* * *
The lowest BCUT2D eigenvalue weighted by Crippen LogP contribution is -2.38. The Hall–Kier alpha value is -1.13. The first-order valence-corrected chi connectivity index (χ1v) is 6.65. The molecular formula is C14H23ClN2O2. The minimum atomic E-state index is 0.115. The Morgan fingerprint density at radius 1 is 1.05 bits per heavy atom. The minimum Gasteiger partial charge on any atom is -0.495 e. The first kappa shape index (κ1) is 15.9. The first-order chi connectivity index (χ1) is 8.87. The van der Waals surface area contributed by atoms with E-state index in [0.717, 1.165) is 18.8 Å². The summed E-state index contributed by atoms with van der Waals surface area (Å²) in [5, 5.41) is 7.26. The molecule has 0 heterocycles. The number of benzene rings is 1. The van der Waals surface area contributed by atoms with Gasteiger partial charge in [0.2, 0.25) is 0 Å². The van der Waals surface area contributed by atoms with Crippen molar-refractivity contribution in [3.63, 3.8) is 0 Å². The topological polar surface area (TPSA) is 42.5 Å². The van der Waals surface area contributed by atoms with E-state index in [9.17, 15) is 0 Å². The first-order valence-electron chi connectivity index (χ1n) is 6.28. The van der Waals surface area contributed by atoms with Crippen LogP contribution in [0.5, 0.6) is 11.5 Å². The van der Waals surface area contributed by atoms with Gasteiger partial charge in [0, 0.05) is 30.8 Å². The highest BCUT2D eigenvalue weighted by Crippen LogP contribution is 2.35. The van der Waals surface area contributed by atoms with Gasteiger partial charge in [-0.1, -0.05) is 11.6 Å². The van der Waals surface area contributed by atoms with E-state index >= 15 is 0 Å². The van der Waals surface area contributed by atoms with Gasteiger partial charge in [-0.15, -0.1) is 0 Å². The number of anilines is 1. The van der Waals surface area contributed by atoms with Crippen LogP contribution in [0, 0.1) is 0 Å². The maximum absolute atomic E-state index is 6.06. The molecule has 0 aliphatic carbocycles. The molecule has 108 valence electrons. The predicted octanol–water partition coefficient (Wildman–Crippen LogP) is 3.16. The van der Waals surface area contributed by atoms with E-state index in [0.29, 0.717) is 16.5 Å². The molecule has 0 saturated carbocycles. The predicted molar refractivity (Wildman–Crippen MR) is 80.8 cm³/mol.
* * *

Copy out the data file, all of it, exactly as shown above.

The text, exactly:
The lowest BCUT2D eigenvalue weighted by Crippen LogP contribution is -2.38. The Hall–Kier alpha value is -1.13. The first-order valence-corrected chi connectivity index (χ1v) is 6.65. The molecular formula is C14H23ClN2O2. The minimum atomic E-state index is 0.115. The Morgan fingerprint density at radius 1 is 1.05 bits per heavy atom. The minimum Gasteiger partial charge on any atom is -0.495 e. The first kappa shape index (κ1) is 15.9. The first-order chi connectivity index (χ1) is 8.87. The van der Waals surface area contributed by atoms with E-state index in [0.717, 1.165) is 18.8 Å². The summed E-state index contributed by atoms with van der Waals surface area (Å²) in [5, 5.41) is 7.26. The molecule has 0 heterocycles. The number of benzene rings is 1. The van der Waals surface area contributed by atoms with Gasteiger partial charge in [0.2, 0.25) is 0 Å². The van der Waals surface area contributed by atoms with Crippen molar-refractivity contribution in [3.63, 3.8) is 0 Å². The topological polar surface area (TPSA) is 42.5 Å². The van der Waals surface area contributed by atoms with E-state index in [9.17, 15) is 0 Å². The first-order valence-electron chi connectivity index (χ1n) is 6.28. The van der Waals surface area contributed by atoms with Crippen LogP contribution in [0.5, 0.6) is 11.5 Å². The van der Waals surface area contributed by atoms with Gasteiger partial charge in [0, 0.05) is 30.8 Å². The highest BCUT2D eigenvalue weighted by Crippen LogP contribution is 2.35. The van der Waals surface area contributed by atoms with Gasteiger partial charge in [-0.1, -0.05) is 11.6 Å². The van der Waals surface area contributed by atoms with E-state index >= 15 is 0 Å². The van der Waals surface area contributed by atoms with Gasteiger partial charge in [-0.15, -0.1) is 0 Å². The number of anilines is 1. The van der Waals surface area contributed by atoms with Crippen LogP contribution in [0, 0.1) is 0 Å². The maximum absolute atomic E-state index is 6.06. The molecule has 0 aliphatic carbocycles. The molecule has 108 valence electrons. The predicted octanol–water partition coefficient (Wildman–Crippen LogP) is 3.16. The van der Waals surface area contributed by atoms with E-state index in [0.29, 0.717) is 16.5 Å². The molecule has 0 saturated carbocycles. The predicted molar refractivity (Wildman–Crippen MR) is 80.8 cm³/mol.